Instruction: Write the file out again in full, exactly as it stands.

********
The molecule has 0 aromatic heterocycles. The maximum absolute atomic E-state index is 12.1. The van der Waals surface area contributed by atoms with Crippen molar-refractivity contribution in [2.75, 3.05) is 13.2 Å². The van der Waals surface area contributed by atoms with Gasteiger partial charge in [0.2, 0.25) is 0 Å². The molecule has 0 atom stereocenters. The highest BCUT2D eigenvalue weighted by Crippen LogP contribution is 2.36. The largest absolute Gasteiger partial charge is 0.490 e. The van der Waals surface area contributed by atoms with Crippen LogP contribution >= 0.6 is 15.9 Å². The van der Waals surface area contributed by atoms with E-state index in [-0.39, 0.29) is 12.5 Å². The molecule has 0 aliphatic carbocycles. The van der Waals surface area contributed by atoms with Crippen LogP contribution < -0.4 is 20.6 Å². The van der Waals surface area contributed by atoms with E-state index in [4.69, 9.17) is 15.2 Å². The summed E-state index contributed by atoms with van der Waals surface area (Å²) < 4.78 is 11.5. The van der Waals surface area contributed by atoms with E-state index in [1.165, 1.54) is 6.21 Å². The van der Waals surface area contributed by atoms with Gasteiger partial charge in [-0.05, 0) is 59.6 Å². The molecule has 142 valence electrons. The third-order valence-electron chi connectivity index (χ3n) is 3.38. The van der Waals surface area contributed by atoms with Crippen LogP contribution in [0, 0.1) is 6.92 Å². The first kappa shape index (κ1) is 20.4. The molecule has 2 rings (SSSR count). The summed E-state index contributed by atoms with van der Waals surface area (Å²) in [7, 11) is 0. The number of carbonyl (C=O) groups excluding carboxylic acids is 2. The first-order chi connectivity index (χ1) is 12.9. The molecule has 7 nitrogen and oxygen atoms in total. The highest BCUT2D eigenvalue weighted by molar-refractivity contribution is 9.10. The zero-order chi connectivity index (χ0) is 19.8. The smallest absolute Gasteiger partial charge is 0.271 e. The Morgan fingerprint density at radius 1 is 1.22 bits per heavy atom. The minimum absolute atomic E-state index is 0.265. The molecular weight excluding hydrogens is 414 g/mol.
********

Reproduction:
The molecule has 0 aromatic heterocycles. The maximum absolute atomic E-state index is 12.1. The van der Waals surface area contributed by atoms with Crippen molar-refractivity contribution in [2.75, 3.05) is 13.2 Å². The van der Waals surface area contributed by atoms with Gasteiger partial charge in [0.2, 0.25) is 0 Å². The molecule has 0 atom stereocenters. The highest BCUT2D eigenvalue weighted by Crippen LogP contribution is 2.36. The largest absolute Gasteiger partial charge is 0.490 e. The van der Waals surface area contributed by atoms with Crippen LogP contribution >= 0.6 is 15.9 Å². The van der Waals surface area contributed by atoms with E-state index in [-0.39, 0.29) is 12.5 Å². The molecule has 0 aliphatic carbocycles. The van der Waals surface area contributed by atoms with Crippen LogP contribution < -0.4 is 20.6 Å². The van der Waals surface area contributed by atoms with E-state index in [4.69, 9.17) is 15.2 Å². The summed E-state index contributed by atoms with van der Waals surface area (Å²) < 4.78 is 11.5. The van der Waals surface area contributed by atoms with E-state index in [1.165, 1.54) is 6.21 Å². The van der Waals surface area contributed by atoms with Gasteiger partial charge in [-0.05, 0) is 59.6 Å². The molecule has 142 valence electrons. The third-order valence-electron chi connectivity index (χ3n) is 3.38. The van der Waals surface area contributed by atoms with Crippen LogP contribution in [0, 0.1) is 6.92 Å². The first kappa shape index (κ1) is 20.4. The molecule has 2 rings (SSSR count). The summed E-state index contributed by atoms with van der Waals surface area (Å²) in [7, 11) is 0. The number of carbonyl (C=O) groups excluding carboxylic acids is 2. The first-order chi connectivity index (χ1) is 12.9. The molecule has 7 nitrogen and oxygen atoms in total. The highest BCUT2D eigenvalue weighted by molar-refractivity contribution is 9.10. The zero-order chi connectivity index (χ0) is 19.8. The smallest absolute Gasteiger partial charge is 0.271 e. The Morgan fingerprint density at radius 1 is 1.22 bits per heavy atom. The minimum absolute atomic E-state index is 0.265. The molecular weight excluding hydrogens is 414 g/mol.